Wednesday, January 22, 2020

More Treehorn

Following my post from November 23, 2019 regarding the disappearing dragon from the rear cover of Treehorn's Treasure (, I was curious to know what might exist in the Edward Gorey archive that could shed light onto the process of removing more than half of an image for publication. I contacted the Edward Gorey Charitable Trust, and after a little digging, archivist Will Baker was able to provide me with images of existing artwork that answer the question, "How did the dragon disappear?".

In 1981 printing an illustrated book was very much a hand crafted endeavor. Today, layouts and printing dummies are created on computer, but in 1981 everything was done by hand using physical copies of the artwork, photography, and printed photostats. To print an illustrated book, the artist would send the completed artwork to the publisher. The drawings would be photographed and full sized photostats would be printed to be used by the printer. A board would be made for each page, and the stat would be pasted into position along with a stat of any type that appeared on the same page. This would once again be photographed and sent to the printer.

On to the artwork. It is of interest that the image appears to have hit two roadblocks on its journey to the back cover of the book.

Part One:
The artwork with dragon is created by Edward Gorey and sent to the Publisher. Someone at the publisher, probably editor John Briggs, objects to the imagination bubble surrounding the dragon coming down on the lower left side and wants to extend the decorative wall border all the way across the image. Edward Gorey approves the change, and a xerox border extension is affixed to the original drawing to make the change. The drawing is then photographed, a stat is made and a color separation is generated which indicates that green will be filled in on the bubble and dragon's body. Everything is ready for printing. It should be noted that the modified image has now become confusing - the dragon now appears to be standing on the border and also flat on the wall. This kind of visual confusion can result when a non-artist begins to alter an artist's work.

Part Two:
Author Florence Parry Heide views a proof or stat of the back cover and strongly objects to the dragon and requests that Edward Gorey remove it entirely from the back cover. Edward Gorey agrees to the change, but the book is now ready for printing and there is no time to redraw the art.
The fastest way to remove the dragon is for a layout artist at the publisher to take the stat of the back cover and modify it. This modified stat is the piece of artwork now in the Gorey Archives. Using an Exacto knife, the stat is cut and the dragon is removed from the board. The glue residue (most likely rubber cement) and cut lines on the surface of the board shows that the stat was carefully cut and portions removed. A second stat is cut and used to repair the wall border where the "Bigger Bubble" had overlapped on the original artwork. White paint is applied to remove some small excess lines. The artwork now modified and is photographed once again.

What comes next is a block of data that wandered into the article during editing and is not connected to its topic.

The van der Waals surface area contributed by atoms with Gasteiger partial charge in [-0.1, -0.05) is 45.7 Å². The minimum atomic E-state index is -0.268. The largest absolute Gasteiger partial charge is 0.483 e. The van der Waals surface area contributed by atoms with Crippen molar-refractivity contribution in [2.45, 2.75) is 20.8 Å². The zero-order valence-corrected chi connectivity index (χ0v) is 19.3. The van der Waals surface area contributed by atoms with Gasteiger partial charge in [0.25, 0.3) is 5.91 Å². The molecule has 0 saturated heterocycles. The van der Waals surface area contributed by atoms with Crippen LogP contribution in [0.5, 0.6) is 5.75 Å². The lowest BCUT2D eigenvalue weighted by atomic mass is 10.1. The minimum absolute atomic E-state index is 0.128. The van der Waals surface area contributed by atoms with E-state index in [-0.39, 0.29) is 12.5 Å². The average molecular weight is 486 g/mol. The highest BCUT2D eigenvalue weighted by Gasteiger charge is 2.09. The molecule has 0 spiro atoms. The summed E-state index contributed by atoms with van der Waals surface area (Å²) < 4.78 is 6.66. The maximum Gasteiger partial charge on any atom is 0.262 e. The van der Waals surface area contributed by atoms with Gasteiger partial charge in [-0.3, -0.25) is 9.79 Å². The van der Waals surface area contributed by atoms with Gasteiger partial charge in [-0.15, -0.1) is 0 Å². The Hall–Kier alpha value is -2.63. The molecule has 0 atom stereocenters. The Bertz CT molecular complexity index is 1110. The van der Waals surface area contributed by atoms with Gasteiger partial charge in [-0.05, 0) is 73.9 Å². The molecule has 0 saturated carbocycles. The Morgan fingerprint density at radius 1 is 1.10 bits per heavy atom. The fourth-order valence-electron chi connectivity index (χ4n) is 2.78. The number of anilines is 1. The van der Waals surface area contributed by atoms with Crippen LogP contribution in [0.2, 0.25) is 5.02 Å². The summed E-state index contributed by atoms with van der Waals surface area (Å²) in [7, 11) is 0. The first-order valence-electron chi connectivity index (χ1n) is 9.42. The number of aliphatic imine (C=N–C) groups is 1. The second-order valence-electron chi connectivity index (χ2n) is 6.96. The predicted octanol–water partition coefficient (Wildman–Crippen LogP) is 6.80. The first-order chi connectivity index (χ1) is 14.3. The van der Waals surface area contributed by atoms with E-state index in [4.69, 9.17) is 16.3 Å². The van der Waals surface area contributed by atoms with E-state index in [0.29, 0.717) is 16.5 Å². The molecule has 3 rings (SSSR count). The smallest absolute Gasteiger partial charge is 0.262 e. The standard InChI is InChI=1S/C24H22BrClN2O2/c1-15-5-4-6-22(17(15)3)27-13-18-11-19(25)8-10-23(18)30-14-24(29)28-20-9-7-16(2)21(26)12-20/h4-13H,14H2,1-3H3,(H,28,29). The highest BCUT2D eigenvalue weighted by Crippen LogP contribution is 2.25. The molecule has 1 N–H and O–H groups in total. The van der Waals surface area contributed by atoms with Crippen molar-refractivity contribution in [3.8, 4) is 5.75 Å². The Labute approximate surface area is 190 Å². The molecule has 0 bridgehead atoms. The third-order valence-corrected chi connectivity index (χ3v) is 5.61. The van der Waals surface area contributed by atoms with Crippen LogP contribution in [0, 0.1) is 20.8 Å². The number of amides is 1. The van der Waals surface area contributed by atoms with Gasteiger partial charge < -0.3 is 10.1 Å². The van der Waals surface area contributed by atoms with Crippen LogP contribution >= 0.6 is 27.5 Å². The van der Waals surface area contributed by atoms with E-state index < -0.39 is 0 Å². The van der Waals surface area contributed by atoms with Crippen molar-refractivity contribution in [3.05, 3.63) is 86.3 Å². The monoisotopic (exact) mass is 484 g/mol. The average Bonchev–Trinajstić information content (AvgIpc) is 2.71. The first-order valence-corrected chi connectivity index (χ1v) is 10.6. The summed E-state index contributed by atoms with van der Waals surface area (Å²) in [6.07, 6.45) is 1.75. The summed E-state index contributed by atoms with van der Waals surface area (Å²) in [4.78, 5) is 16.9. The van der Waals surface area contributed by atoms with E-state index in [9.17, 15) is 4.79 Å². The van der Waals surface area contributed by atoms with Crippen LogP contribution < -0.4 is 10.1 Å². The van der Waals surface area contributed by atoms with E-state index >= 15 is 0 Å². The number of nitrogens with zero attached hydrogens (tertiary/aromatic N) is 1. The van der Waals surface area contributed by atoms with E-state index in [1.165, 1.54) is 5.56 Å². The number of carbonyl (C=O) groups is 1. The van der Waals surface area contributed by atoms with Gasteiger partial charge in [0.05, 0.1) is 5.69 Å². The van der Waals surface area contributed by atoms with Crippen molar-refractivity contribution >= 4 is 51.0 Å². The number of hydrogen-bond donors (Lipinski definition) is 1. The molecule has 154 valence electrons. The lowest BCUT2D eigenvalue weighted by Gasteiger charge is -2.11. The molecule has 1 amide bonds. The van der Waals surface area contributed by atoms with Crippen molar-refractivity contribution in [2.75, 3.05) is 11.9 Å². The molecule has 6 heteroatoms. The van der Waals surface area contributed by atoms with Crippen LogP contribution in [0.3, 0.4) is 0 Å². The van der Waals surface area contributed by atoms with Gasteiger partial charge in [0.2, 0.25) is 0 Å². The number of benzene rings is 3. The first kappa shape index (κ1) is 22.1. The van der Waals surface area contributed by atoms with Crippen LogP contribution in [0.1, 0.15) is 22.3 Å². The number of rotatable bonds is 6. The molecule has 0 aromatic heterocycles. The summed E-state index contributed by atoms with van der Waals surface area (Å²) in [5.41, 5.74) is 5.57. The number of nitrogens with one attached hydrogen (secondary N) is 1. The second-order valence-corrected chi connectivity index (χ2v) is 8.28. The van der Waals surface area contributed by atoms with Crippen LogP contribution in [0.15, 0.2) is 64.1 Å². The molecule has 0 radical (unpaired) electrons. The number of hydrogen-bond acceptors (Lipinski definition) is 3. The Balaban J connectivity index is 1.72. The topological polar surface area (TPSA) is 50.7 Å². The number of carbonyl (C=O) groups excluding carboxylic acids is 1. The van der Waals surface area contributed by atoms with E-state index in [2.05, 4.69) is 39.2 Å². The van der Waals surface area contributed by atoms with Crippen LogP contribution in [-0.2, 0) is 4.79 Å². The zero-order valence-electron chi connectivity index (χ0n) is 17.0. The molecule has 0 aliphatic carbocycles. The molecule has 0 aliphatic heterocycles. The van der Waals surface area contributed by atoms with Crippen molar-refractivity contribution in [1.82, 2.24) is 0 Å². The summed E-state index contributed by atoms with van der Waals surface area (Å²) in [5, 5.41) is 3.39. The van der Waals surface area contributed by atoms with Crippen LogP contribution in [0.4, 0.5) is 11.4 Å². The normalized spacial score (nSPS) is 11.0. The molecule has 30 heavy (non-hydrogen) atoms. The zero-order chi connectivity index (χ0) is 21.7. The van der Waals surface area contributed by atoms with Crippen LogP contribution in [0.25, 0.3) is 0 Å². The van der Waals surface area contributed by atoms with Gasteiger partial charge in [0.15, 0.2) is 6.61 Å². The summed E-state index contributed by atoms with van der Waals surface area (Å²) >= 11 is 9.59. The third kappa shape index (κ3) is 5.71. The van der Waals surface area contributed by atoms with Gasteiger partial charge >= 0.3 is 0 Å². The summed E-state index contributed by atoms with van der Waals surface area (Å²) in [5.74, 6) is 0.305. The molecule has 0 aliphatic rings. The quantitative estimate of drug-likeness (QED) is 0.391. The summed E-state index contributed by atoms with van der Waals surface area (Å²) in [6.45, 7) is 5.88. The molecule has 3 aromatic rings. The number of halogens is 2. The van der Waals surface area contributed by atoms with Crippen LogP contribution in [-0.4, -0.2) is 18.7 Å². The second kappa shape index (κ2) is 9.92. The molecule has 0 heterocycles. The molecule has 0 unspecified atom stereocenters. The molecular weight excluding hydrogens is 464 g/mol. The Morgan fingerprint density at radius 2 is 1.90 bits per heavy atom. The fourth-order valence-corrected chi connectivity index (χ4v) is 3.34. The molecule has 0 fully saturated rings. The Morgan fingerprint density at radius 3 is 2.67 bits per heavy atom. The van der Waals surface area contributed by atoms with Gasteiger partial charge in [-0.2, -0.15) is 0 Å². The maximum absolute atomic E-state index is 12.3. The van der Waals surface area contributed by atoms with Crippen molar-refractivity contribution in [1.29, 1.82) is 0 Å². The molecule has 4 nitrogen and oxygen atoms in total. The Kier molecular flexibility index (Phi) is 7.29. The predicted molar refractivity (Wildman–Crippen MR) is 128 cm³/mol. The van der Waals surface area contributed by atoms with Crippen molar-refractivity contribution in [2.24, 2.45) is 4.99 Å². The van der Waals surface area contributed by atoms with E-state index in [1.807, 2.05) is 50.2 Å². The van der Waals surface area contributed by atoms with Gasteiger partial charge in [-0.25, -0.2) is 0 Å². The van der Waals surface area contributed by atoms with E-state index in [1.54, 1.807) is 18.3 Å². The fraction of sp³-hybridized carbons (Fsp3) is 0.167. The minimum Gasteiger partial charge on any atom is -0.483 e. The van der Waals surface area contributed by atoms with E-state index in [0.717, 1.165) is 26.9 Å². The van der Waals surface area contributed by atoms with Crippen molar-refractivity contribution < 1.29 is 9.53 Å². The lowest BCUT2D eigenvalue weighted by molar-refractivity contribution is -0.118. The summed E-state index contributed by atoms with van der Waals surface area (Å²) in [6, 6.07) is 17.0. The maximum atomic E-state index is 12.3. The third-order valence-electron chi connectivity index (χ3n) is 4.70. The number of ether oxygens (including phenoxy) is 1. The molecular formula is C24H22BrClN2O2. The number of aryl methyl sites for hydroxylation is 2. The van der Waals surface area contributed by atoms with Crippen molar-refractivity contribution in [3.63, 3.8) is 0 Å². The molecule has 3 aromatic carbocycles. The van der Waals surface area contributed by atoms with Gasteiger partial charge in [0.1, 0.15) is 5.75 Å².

Notations for the printer are added both on the artwork itself and on a tissue overlay, and the book is ready for printing. Today, the changes would be discussed by text or email and the image would be modified in a matter of minutes on a computer, probably by the artist them self. In 1981 these changes would involve multiple phone conversations and, if Edward Gorey wanted to see the changes, an overnight letter with a copy of the adjusted artwork would need to be sent. There would also be no physical record of the process to study almost 40 years later.

Thursday, January 9, 2020

Dancing the Night Away

It is time once again to dust off your tail coats and beaded dresses and get ready to attend The Edwardian Ball. For information and tickets, go to

Wednesday, January 1, 2020

Starting the New Year with Goreys at Auction

An auction on January 1, 2020 started the new year off on a whirl with two wonderful pieces of original artwork by Edward Gorey. Originally created for the 1974 Graham Gallery exhibition, the two pieces included #4 Chinese Life and #44 Ninety nine puppies wearing orange knitted caps. The 46 pieces included in the exhibition were created by Mr. Gorey expressly for the gallery show.
#4 Chinese Life sold for $4750.00 (before buyers premium which could be as high as 27%). This two panel pen & ink with watercolor shows a child with a dog in a bleak landscape. #44 Ninety nine puppies wearing orange knitted caps  looks like the maternity ward of a very busy veterinary clinic. This wonderful piece sold for $7000.00 (before buyers premium which could be as high as 27%).